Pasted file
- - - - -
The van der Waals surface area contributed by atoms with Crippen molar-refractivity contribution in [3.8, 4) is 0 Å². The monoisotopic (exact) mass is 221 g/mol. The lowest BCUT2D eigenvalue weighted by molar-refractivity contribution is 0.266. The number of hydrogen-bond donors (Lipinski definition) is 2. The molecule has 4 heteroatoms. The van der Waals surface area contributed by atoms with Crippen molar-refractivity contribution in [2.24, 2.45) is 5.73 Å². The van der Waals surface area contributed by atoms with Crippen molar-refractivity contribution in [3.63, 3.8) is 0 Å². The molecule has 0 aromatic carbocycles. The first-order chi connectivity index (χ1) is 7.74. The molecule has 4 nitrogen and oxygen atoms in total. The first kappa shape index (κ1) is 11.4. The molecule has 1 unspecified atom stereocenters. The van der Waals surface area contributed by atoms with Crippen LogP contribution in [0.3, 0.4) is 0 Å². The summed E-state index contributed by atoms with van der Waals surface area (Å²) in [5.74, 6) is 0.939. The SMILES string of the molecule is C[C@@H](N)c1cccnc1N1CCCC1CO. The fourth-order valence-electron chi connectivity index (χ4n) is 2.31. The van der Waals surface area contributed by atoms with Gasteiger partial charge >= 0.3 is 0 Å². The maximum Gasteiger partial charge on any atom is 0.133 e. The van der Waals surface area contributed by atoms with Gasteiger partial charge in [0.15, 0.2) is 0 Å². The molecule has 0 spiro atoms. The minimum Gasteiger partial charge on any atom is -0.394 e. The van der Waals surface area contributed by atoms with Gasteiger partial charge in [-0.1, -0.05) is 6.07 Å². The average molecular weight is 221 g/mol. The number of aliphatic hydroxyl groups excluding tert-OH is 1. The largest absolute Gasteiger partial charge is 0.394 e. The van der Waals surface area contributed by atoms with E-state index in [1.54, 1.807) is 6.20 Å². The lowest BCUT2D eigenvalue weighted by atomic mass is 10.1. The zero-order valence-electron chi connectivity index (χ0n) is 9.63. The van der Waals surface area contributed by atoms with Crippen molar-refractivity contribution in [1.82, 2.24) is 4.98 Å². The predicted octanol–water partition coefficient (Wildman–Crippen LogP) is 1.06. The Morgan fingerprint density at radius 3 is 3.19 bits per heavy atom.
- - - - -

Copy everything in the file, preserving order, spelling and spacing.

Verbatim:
The van der Waals surface area contributed by atoms with Crippen molar-refractivity contribution in [3.8, 4) is 0 Å². The monoisotopic (exact) mass is 221 g/mol. The lowest BCUT2D eigenvalue weighted by molar-refractivity contribution is 0.266. The number of hydrogen-bond donors (Lipinski definition) is 2. The molecule has 4 heteroatoms. The van der Waals surface area contributed by atoms with Crippen molar-refractivity contribution in [2.24, 2.45) is 5.73 Å². The van der Waals surface area contributed by atoms with Crippen molar-refractivity contribution in [3.63, 3.8) is 0 Å². The molecule has 0 aromatic carbocycles. The first-order chi connectivity index (χ1) is 7.74. The molecule has 4 nitrogen and oxygen atoms in total. The first kappa shape index (κ1) is 11.4. The molecule has 1 unspecified atom stereocenters. The van der Waals surface area contributed by atoms with Crippen LogP contribution in [0.3, 0.4) is 0 Å². The summed E-state index contributed by atoms with van der Waals surface area (Å²) in [5.74, 6) is 0.939. The SMILES string of the molecule is C[C@@H](N)c1cccnc1N1CCCC1CO. The fourth-order valence-electron chi connectivity index (χ4n) is 2.31. The van der Waals surface area contributed by atoms with Gasteiger partial charge >= 0.3 is 0 Å². The maximum Gasteiger partial charge on any atom is 0.133 e. The van der Waals surface area contributed by atoms with Gasteiger partial charge in [0.15, 0.2) is 0 Å². The molecule has 0 spiro atoms. The minimum Gasteiger partial charge on any atom is -0.394 e. The van der Waals surface area contributed by atoms with Gasteiger partial charge in [-0.1, -0.05) is 6.07 Å². The average molecular weight is 221 g/mol. The number of aliphatic hydroxyl groups excluding tert-OH is 1. The largest absolute Gasteiger partial charge is 0.394 e. The van der Waals surface area contributed by atoms with E-state index in [1.54, 1.807) is 6.20 Å². The lowest BCUT2D eigenvalue weighted by atomic mass is 10.1. The zero-order valence-electron chi connectivity index (χ0n) is 9.63. The van der Waals surface area contributed by atoms with Crippen molar-refractivity contribution in [1.82, 2.24) is 4.98 Å². The predicted octanol–water partition coefficient (Wildman–Crippen LogP) is 1.06. The Morgan fingerprint density at radius 3 is 3.19 bits per heavy atom.